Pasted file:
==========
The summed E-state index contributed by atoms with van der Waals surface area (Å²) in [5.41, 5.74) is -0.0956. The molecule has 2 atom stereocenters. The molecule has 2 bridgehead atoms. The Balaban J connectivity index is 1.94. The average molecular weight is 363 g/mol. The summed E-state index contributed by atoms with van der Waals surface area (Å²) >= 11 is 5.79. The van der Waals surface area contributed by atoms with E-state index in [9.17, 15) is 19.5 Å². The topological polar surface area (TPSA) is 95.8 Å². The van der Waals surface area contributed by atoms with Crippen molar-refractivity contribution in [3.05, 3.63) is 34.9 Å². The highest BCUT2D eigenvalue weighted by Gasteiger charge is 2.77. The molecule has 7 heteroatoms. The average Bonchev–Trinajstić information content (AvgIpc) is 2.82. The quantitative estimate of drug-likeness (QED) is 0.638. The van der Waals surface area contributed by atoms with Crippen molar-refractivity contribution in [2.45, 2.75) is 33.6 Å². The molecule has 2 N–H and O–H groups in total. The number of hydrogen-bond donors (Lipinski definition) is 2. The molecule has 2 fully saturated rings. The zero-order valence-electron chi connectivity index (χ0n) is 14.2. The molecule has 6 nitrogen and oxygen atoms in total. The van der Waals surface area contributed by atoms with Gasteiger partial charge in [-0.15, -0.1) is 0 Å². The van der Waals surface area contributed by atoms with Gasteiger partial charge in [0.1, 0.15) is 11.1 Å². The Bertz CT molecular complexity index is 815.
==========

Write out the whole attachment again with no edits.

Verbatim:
The summed E-state index contributed by atoms with van der Waals surface area (Å²) in [5.41, 5.74) is -0.0956. The molecule has 2 atom stereocenters. The molecule has 2 bridgehead atoms. The Balaban J connectivity index is 1.94. The average molecular weight is 363 g/mol. The summed E-state index contributed by atoms with van der Waals surface area (Å²) >= 11 is 5.79. The van der Waals surface area contributed by atoms with E-state index in [9.17, 15) is 19.5 Å². The topological polar surface area (TPSA) is 95.8 Å². The van der Waals surface area contributed by atoms with Crippen molar-refractivity contribution in [3.05, 3.63) is 34.9 Å². The highest BCUT2D eigenvalue weighted by Gasteiger charge is 2.77. The molecule has 7 heteroatoms. The average Bonchev–Trinajstić information content (AvgIpc) is 2.82. The quantitative estimate of drug-likeness (QED) is 0.638. The van der Waals surface area contributed by atoms with Crippen molar-refractivity contribution in [2.45, 2.75) is 33.6 Å². The molecule has 2 N–H and O–H groups in total. The number of hydrogen-bond donors (Lipinski definition) is 2. The molecule has 2 fully saturated rings. The zero-order valence-electron chi connectivity index (χ0n) is 14.2. The molecule has 6 nitrogen and oxygen atoms in total. The van der Waals surface area contributed by atoms with Gasteiger partial charge in [-0.15, -0.1) is 0 Å². The van der Waals surface area contributed by atoms with Gasteiger partial charge in [0.1, 0.15) is 11.1 Å². The Bertz CT molecular complexity index is 815.